The "lab-leak theory" of the origins of the COVID-19 virus has been dismissed as a conspiracy theory and seriously considered as plausible explanation, but two studies released Saturday could shed new light on the question, The New York Times reported Sunday.
Both studies show that the virus likely originated in live mammals sold at a market in Wuhan, China, in 2019. According to CNN, one study "used spatial analysis to show that the earliest known COVID-19 cases … were centered on the market" while the other showed that "the two major viral lineages were the result of at least two events in which the virus crossed species into humans."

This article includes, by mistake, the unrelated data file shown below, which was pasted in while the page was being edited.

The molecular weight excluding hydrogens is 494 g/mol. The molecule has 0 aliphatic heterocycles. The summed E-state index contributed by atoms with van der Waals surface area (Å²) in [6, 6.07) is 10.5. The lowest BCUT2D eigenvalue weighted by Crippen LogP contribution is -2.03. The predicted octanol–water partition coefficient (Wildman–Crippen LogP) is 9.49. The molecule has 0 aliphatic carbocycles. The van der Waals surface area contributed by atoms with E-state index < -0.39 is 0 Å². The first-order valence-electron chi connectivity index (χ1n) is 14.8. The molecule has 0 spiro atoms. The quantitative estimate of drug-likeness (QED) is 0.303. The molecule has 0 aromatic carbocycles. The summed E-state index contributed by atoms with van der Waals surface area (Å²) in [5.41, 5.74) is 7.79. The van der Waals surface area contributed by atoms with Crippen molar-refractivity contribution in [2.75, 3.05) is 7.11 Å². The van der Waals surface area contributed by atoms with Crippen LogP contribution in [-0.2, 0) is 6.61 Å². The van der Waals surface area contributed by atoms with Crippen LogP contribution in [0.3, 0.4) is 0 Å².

University of Arizona evolutionary biologist Michael Worobey, who was the lead author on one study and a co-author on the other, said that in light of the studies' findings, the theory that COVID originated in a lab "no longer … makes sense."
In May 2021, Worobey signed a high-profile letter urging further study of the theory that COVID-19 leaked from the Wuhan Institute of Virology, but by November, he said his research was beginning to point to the market rather than the lab.
Both studies are still undergoing peer review.